• Any company that the Secretary of the Treasury publicly lists as meeting the criteria of Section 1237, or as a subsidiary of an already identified Chinese military company.

The Executive Order imposes prohibitions on “purchases for value” of the publicly traded securities of, securities that are derivative of, or securities designed to provide investment exposure to an identified company. While short, the prohibition creates uncertainty about the meaning of “purchases for value,” “derivative securities,” “publicly traded” and “security” itself that we outline further below.

The Executive Order provides a delayed effective date for listed companies.  For companies that the Department of Defense has already determined to be a Communist Chinese military company, the ban begins on January 11, 2021. For companies that are determined in the future to be a Communist Chinese military company, the ban takes effect 60 days after that determination is made.

The EO contains a 365-day “wind down” period for purchases for value or sales solely to allow U.S. persons to divest the securities of these Chinese companies. For those companies identified on November 11, 2020 as subject to these prohibitions, the deadline for such transactions is November 11, 2021. For any subsequently identified Chinese military companies, there is a 365-day window for divestment that begins 60 days after the determination is made. Greater clarity may be needed, however, on how the EO applies to sales of securities that occur after the end of the wind down period.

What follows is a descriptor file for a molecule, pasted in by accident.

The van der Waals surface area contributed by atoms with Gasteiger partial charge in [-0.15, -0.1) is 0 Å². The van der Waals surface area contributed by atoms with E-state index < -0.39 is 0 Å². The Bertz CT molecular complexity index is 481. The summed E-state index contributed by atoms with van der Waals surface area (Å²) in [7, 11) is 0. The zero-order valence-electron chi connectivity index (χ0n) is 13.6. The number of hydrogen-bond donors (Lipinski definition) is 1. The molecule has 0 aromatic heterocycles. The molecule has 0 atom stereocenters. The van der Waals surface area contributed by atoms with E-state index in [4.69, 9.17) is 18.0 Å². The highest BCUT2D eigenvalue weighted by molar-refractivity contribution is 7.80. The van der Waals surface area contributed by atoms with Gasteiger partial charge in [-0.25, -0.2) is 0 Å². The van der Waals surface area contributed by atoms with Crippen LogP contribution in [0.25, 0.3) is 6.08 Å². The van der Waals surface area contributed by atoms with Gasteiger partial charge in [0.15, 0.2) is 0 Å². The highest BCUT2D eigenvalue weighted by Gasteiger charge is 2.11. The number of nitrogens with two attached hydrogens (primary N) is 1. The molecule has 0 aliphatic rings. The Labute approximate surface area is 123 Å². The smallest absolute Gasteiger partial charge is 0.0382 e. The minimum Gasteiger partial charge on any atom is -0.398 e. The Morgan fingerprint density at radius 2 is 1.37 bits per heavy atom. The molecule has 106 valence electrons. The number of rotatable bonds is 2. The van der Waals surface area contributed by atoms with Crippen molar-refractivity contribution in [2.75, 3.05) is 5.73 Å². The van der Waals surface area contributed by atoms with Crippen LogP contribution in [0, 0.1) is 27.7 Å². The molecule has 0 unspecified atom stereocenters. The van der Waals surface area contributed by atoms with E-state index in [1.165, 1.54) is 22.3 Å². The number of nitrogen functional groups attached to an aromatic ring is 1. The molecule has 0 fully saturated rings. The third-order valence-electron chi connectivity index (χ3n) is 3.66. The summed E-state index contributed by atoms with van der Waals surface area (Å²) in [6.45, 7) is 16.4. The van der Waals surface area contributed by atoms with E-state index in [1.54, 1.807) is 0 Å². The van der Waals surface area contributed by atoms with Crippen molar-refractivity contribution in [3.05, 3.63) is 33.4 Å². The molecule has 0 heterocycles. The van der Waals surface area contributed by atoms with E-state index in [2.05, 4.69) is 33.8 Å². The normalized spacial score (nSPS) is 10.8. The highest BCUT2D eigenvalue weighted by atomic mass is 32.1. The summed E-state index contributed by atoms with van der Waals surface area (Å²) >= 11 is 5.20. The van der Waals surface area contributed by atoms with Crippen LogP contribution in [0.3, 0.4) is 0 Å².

Implications for the Private Sector

The Investment EO is likely to present challenges for investors, investment advisers, and fund managers that are active in international securities markets. They should evaluate their holdings and exposure to listed companies and continue to monitor for updates to the EO, as well as regulations and guidance from the Treasury Department as the administration defines its implementation and enforcement posture.  Investors have an opportunity to clarify issues with application of the EO with the U.S. Department of the Treasury in light of the delayed implementation date.